World Bank slashes India's GDP to 6.3%
The World Bank has reduced India's GDP growth forecast for the fiscal year 2023-24 to 6.3%, citing high borrowing costs and slower income growth as reasons for the downgrade.
Tuesday April 04, 2023,
4 min Read
The World Bank on Tuesday slashed India's GDP to 6.3% as against an estimate of 6.6% in fiscal 2023-24, citing high borrowing costs and slower income growth as among reasons behind the downgrade.
"In India, South Asia's largest economy, high borrowing costs and slower income growth are expected to dampen consumption and lower growth to 6.3% in FY 2023/24," the World Bank said in a report for South Asia released on Tuesday ahead of the annual spring meeting of the International Monetary Fund and the World Bank.
"The main reason for the downgrade of the forecast is weak consumption, and also tightening of fiscal policies, and especially tightening of the current expenditure by the government. Domestic consumption is held back by the tighter fiscal situation," Hans Timmer, World Bank Chief Economist for South Asia, told reporters during a news conference here.
In general, the situation in India is better than in many of the other countries in South Asia, he noted. The situation in the financial sector is healthier than seen in many of the other countries. Observing that the banks in India are in good shape and they have improved after the pandemic, Timmer said that there is healthy credit supply in the economy and private investment is relatively strong compared to recent years.
The main challenge in India, the World Bank economist said, is that only a small part of the potential in India is being utilised.
"In India, female labour force participation has dropped below 20%. There is also no sign that the informal sector is becoming more productive or becoming smaller. So, there is still a huge structural agenda in India to make growth more inclusive to increase participation," he said.
"There's also still a reform agenda needed to increase private investment from abroad, especially in the services sector," he said, adding that there is also the challenge of climate change in India to prepare for the changing climate and to play its role in mitigating global emissions.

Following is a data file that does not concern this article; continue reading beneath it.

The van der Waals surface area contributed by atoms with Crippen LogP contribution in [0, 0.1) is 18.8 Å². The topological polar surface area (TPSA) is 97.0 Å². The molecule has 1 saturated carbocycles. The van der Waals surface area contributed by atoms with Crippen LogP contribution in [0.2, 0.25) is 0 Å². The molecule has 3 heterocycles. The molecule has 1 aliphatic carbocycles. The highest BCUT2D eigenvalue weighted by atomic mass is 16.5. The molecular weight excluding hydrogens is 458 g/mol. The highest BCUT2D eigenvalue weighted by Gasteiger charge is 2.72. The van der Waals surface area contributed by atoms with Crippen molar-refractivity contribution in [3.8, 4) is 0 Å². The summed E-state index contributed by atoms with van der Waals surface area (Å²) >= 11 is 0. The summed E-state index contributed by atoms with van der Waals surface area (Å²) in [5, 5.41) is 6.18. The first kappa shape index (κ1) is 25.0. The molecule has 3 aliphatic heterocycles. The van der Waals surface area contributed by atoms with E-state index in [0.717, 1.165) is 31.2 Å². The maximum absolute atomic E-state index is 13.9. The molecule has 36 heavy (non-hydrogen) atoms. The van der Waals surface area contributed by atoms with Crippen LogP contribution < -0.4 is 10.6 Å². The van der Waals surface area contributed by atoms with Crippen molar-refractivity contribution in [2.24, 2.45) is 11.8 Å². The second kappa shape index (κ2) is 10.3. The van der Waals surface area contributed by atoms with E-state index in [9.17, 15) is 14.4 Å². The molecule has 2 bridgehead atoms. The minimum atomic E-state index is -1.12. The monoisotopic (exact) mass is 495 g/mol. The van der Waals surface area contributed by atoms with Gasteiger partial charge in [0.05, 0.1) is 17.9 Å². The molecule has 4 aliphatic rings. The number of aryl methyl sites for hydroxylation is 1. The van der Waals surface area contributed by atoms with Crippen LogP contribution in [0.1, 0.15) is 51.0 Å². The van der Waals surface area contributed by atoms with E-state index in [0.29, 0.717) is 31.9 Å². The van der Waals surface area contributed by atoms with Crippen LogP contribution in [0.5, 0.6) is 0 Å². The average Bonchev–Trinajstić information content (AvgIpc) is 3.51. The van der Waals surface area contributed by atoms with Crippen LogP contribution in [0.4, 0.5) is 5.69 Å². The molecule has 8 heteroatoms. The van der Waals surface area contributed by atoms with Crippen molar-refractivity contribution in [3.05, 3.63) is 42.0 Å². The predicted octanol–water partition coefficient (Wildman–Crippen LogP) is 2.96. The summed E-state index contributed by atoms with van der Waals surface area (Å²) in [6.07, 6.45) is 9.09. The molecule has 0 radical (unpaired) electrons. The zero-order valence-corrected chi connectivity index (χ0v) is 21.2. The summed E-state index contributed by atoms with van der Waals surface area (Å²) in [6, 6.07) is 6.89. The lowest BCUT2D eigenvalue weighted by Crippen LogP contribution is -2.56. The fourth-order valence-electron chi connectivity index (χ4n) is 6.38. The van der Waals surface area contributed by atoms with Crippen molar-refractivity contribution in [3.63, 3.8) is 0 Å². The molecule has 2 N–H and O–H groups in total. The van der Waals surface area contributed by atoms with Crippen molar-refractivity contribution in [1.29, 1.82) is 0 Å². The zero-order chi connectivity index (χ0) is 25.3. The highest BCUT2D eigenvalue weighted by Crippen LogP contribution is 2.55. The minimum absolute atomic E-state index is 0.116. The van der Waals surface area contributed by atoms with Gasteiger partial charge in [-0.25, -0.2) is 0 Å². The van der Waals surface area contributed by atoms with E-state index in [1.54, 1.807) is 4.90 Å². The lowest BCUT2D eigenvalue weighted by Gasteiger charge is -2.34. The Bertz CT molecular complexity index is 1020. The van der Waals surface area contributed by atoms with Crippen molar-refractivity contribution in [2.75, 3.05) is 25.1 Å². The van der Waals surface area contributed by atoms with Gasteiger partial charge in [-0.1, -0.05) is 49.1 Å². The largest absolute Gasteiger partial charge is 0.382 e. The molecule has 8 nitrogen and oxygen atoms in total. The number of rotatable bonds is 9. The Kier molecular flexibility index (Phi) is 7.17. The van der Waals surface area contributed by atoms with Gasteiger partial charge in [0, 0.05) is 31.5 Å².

"But in the short run, (India has a) healthier economy than in the rest of South Asia," Timmer said.
All countries in the region except Bhutan have downgraded their forecasts, the World Bank said in its report.
Growth in Pakistan, which is still reeling from the impacts of last year's catastrophic floods and facing supply chain disruptions, deteriorating investor confidence, and higher borrowing and input costs, is projected to drop to 0.4% this year, assuming agreement on an IMF programme is reached, it said.
In Sri Lanka, GDP is expected to contract by 4.3% this year reflecting the lasting impact of the macro-debt crisis, with future growth prospects - following last month's IMF programme approval - heavily dependent on debt restructuring and structural reforms, the bank said.
The resumption of tourism and migration has supported growth in Maldives and Nepal. But high external debt and tightened global financial conditions pose risks to Maldives' fiscal and external accounts, and in Nepal, external shocks, domestic import restrictions, and monetary tightening are expected to hamper growth, said the report.
"South Asia's economies have been scarred by a combination of extreme shocks over the past three years, and the recovery remains incomplete," said Martin Raiser, World Bank Vice President for South Asia.
"Countries should use the opportunity of lower energy prices and improving trade balances to move away from ad hoc measures, such as fuel subsidies and import restrictions implemented to address these shocks, and focus on reforms needed to build resilience and boost medium-term growth," it said.
According to the report, inflation in South Asia is set to fall to 8.9% this year, and to below seven% in 2024. However, weaker currencies and delayed domestic price adjustments are contributing to a slower than anticipated decline in inflation. Elevated global and domestic food prices are contributing to greater food insecurity for South Asia's poor who spend a larger share of income on food, it said.
"South Asia's stark socio-economic divides are both unfair and inefficient. They keep talented individuals from contributing to society, reduce incentives to invest in human capital, and derail long-term economic growth," said Hans Timmer, World Bank Chief Economist for South Asia.
"Addressing these structural issues is vital to ensuring the region can achieve its full potential," he added.
Edited by Megha Reddy